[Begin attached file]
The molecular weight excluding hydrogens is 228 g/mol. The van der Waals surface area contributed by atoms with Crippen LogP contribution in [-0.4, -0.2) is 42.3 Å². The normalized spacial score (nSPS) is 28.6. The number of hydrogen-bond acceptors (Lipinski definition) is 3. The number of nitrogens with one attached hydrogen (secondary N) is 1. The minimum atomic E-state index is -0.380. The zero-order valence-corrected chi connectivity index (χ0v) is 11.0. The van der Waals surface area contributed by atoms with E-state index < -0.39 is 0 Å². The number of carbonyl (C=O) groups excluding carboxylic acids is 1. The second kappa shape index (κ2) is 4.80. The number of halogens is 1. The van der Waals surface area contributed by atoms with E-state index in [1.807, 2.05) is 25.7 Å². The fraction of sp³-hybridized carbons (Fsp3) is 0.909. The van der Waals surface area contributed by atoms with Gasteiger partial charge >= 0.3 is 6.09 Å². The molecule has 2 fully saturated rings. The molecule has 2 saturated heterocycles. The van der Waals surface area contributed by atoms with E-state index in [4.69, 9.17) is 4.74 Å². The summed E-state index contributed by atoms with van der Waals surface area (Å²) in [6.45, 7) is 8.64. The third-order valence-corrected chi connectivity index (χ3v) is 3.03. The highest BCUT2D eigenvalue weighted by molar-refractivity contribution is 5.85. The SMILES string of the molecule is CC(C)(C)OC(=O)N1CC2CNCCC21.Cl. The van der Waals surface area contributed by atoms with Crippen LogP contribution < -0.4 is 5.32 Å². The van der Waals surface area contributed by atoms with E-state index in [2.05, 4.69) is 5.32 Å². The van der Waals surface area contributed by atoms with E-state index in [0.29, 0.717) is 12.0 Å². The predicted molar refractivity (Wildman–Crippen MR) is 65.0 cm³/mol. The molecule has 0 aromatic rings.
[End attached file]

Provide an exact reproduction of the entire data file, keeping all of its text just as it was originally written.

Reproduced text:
The molecular weight excluding hydrogens is 228 g/mol. The van der Waals surface area contributed by atoms with Crippen LogP contribution in [-0.4, -0.2) is 42.3 Å². The normalized spacial score (nSPS) is 28.6. The number of hydrogen-bond acceptors (Lipinski definition) is 3. The number of nitrogens with one attached hydrogen (secondary N) is 1. The minimum atomic E-state index is -0.380. The zero-order valence-corrected chi connectivity index (χ0v) is 11.0. The van der Waals surface area contributed by atoms with E-state index < -0.39 is 0 Å². The number of carbonyl (C=O) groups excluding carboxylic acids is 1. The second kappa shape index (κ2) is 4.80. The number of halogens is 1. The van der Waals surface area contributed by atoms with E-state index in [1.807, 2.05) is 25.7 Å². The fraction of sp³-hybridized carbons (Fsp3) is 0.909. The van der Waals surface area contributed by atoms with Gasteiger partial charge >= 0.3 is 6.09 Å². The molecule has 2 fully saturated rings. The molecule has 2 saturated heterocycles. The van der Waals surface area contributed by atoms with E-state index in [4.69, 9.17) is 4.74 Å². The summed E-state index contributed by atoms with van der Waals surface area (Å²) in [6.45, 7) is 8.64. The third-order valence-corrected chi connectivity index (χ3v) is 3.03. The highest BCUT2D eigenvalue weighted by molar-refractivity contribution is 5.85. The SMILES string of the molecule is CC(C)(C)OC(=O)N1CC2CNCCC21.Cl. The van der Waals surface area contributed by atoms with Crippen LogP contribution < -0.4 is 5.32 Å². The van der Waals surface area contributed by atoms with E-state index in [2.05, 4.69) is 5.32 Å². The van der Waals surface area contributed by atoms with E-state index in [0.29, 0.717) is 12.0 Å². The predicted molar refractivity (Wildman–Crippen MR) is 65.0 cm³/mol. The molecule has 0 aromatic rings.